Contributor: Jessica Hredzak
Guatemala’s 36-year long civil war has been over since 1996 but justice has yet been given to all those who committed war crimes during this brutal battle for power. On March 19, in the world’s first-ever national prosecution of an ex-head-of-state for crimes against humanity, Efraín Rios Montt, Guatemalan dictator from 1982-1983, faces charges of genocide and other crimes against humanity in Guatemala’s national court. His rule saw some of the most brutal atrocities of the civil war. According to the UN-sponsored Historical Clarification Commission in 1999, Montt is accused of sending soldiers into hundreds of Mayan villages to rape, torture, and kill more than 1,700 Mayans in an effort to quell opposition forces through elimination of the indigenous population. Montt evaded these charges for years, because he served in Guatemala’s Congress, where public officials are granted immunity by law. Montt denies the charges, and in his favor, prosecutors cannot directly prove that Montt commanded these atrocities. With time, hundreds of witnesses, and mounting evidence, prosecutors aim to prove that there was an established chain of command for such orders.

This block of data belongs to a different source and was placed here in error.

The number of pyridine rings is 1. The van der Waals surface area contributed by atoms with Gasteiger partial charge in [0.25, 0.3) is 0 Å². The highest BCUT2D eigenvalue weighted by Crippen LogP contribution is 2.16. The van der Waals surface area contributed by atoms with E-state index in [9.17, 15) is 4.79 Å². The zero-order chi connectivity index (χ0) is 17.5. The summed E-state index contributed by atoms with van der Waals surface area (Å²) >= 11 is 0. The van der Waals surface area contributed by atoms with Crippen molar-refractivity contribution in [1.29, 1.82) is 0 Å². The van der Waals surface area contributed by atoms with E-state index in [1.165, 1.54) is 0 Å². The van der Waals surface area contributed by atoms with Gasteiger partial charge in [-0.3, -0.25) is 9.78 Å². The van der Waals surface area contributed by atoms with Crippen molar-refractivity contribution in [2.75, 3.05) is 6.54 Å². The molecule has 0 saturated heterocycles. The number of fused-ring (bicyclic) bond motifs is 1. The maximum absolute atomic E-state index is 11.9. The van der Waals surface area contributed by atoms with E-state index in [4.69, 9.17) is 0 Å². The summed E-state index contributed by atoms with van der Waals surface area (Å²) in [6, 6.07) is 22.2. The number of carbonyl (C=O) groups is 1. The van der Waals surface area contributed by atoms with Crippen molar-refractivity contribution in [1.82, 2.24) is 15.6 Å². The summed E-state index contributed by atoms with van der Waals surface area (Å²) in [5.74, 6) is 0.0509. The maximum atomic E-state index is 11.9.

Sources and Further Reading:
§ New York Times – Ex-Dictator Is Ordered to Trial in Guatemalan War Crimes Case
§ Panoramas, University of Pittsburgh – Guatemalan ex-leader trial begins
Other News Stories of Interest: (Links to other important issues from the past week)
§ Aljazeera – ‘Executed’ Mexicans displayed on chairs